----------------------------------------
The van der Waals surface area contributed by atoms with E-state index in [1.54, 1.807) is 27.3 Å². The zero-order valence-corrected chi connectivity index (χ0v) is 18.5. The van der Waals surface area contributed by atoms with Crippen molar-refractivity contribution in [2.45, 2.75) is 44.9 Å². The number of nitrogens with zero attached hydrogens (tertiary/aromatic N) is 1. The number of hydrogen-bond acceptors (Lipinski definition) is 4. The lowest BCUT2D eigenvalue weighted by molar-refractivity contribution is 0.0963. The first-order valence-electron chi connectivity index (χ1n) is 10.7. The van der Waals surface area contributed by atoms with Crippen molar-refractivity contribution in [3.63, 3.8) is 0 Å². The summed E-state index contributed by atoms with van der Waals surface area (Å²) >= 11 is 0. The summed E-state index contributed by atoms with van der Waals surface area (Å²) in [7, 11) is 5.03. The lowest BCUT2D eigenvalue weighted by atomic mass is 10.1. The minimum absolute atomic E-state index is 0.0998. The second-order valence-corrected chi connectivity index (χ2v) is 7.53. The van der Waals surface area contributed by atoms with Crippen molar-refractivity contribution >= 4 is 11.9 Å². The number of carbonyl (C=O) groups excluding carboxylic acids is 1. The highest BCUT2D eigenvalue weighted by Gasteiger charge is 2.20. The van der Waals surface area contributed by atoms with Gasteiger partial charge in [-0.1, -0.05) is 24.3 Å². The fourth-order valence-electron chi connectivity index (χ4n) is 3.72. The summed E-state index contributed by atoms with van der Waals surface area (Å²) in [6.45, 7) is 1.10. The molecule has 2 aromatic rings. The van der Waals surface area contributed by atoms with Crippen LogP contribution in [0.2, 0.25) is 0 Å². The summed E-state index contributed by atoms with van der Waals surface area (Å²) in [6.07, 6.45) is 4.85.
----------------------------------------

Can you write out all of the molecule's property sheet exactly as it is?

The van der Waals surface area contributed by atoms with E-state index in [1.54, 1.807) is 27.3 Å². The zero-order valence-corrected chi connectivity index (χ0v) is 18.5. The van der Waals surface area contributed by atoms with Crippen molar-refractivity contribution in [2.45, 2.75) is 44.9 Å². The number of nitrogens with zero attached hydrogens (tertiary/aromatic N) is 1. The number of hydrogen-bond acceptors (Lipinski definition) is 4. The lowest BCUT2D eigenvalue weighted by molar-refractivity contribution is 0.0963. The first-order valence-electron chi connectivity index (χ1n) is 10.7. The van der Waals surface area contributed by atoms with Crippen molar-refractivity contribution in [3.63, 3.8) is 0 Å². The summed E-state index contributed by atoms with van der Waals surface area (Å²) >= 11 is 0. The summed E-state index contributed by atoms with van der Waals surface area (Å²) in [7, 11) is 5.03. The lowest BCUT2D eigenvalue weighted by atomic mass is 10.1. The minimum absolute atomic E-state index is 0.0998. The second-order valence-corrected chi connectivity index (χ2v) is 7.53. The van der Waals surface area contributed by atoms with Crippen molar-refractivity contribution >= 4 is 11.9 Å². The number of carbonyl (C=O) groups excluding carboxylic acids is 1. The highest BCUT2D eigenvalue weighted by Gasteiger charge is 2.20. The van der Waals surface area contributed by atoms with Gasteiger partial charge in [-0.1, -0.05) is 24.3 Å². The fourth-order valence-electron chi connectivity index (χ4n) is 3.72. The summed E-state index contributed by atoms with van der Waals surface area (Å²) in [6.45, 7) is 1.10. The molecule has 2 aromatic rings. The van der Waals surface area contributed by atoms with Crippen LogP contribution in [0.2, 0.25) is 0 Å². The summed E-state index contributed by atoms with van der Waals surface area (Å²) in [6.07, 6.45) is 4.85.